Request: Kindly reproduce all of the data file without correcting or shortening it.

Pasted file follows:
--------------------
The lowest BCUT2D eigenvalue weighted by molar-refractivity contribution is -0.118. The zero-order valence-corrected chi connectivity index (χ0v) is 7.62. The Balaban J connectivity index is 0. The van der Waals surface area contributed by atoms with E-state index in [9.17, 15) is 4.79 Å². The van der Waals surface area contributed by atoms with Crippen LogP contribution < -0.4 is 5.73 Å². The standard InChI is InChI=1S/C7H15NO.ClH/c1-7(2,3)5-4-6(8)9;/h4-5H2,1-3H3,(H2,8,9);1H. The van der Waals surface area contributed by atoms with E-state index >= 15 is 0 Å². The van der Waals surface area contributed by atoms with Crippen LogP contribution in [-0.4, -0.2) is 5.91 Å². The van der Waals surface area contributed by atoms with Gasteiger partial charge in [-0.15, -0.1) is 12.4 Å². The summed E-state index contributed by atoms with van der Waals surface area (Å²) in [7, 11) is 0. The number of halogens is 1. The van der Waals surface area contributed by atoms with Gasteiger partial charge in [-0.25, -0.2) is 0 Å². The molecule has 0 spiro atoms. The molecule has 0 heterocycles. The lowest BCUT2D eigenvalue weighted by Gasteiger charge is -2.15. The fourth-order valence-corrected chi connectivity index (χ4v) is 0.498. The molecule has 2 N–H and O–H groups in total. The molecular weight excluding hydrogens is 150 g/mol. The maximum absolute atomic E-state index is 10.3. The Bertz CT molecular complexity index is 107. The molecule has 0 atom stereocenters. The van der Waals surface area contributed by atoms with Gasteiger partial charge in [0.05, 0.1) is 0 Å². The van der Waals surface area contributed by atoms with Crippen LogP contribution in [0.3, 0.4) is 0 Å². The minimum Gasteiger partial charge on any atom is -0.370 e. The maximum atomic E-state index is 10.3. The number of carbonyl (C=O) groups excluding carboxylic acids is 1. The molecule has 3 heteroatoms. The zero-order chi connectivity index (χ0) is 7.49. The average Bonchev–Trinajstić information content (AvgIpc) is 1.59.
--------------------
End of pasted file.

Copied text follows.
The lowest BCUT2D eigenvalue weighted by molar-refractivity contribution is -0.118. The zero-order valence-corrected chi connectivity index (χ0v) is 7.62. The Balaban J connectivity index is 0. The van der Waals surface area contributed by atoms with E-state index in [9.17, 15) is 4.79 Å². The van der Waals surface area contributed by atoms with Crippen LogP contribution < -0.4 is 5.73 Å². The standard InChI is InChI=1S/C7H15NO.ClH/c1-7(2,3)5-4-6(8)9;/h4-5H2,1-3H3,(H2,8,9);1H. The van der Waals surface area contributed by atoms with E-state index >= 15 is 0 Å². The van der Waals surface area contributed by atoms with Crippen LogP contribution in [-0.4, -0.2) is 5.91 Å². The van der Waals surface area contributed by atoms with Gasteiger partial charge in [-0.15, -0.1) is 12.4 Å². The summed E-state index contributed by atoms with van der Waals surface area (Å²) in [7, 11) is 0. The number of halogens is 1. The van der Waals surface area contributed by atoms with Gasteiger partial charge in [-0.25, -0.2) is 0 Å². The molecule has 0 spiro atoms. The molecule has 0 heterocycles. The lowest BCUT2D eigenvalue weighted by Gasteiger charge is -2.15. The fourth-order valence-corrected chi connectivity index (χ4v) is 0.498. The molecule has 2 N–H and O–H groups in total. The molecular weight excluding hydrogens is 150 g/mol. The maximum absolute atomic E-state index is 10.3. The Bertz CT molecular complexity index is 107. The molecule has 0 atom stereocenters. The van der Waals surface area contributed by atoms with Gasteiger partial charge in [0.05, 0.1) is 0 Å². The van der Waals surface area contributed by atoms with Crippen LogP contribution in [0.3, 0.4) is 0 Å². The minimum Gasteiger partial charge on any atom is -0.370 e. The maximum atomic E-state index is 10.3. The number of carbonyl (C=O) groups excluding carboxylic acids is 1. The molecule has 3 heteroatoms. The zero-order chi connectivity index (χ0) is 7.49. The average Bonchev–Trinajstić information content (AvgIpc) is 1.59.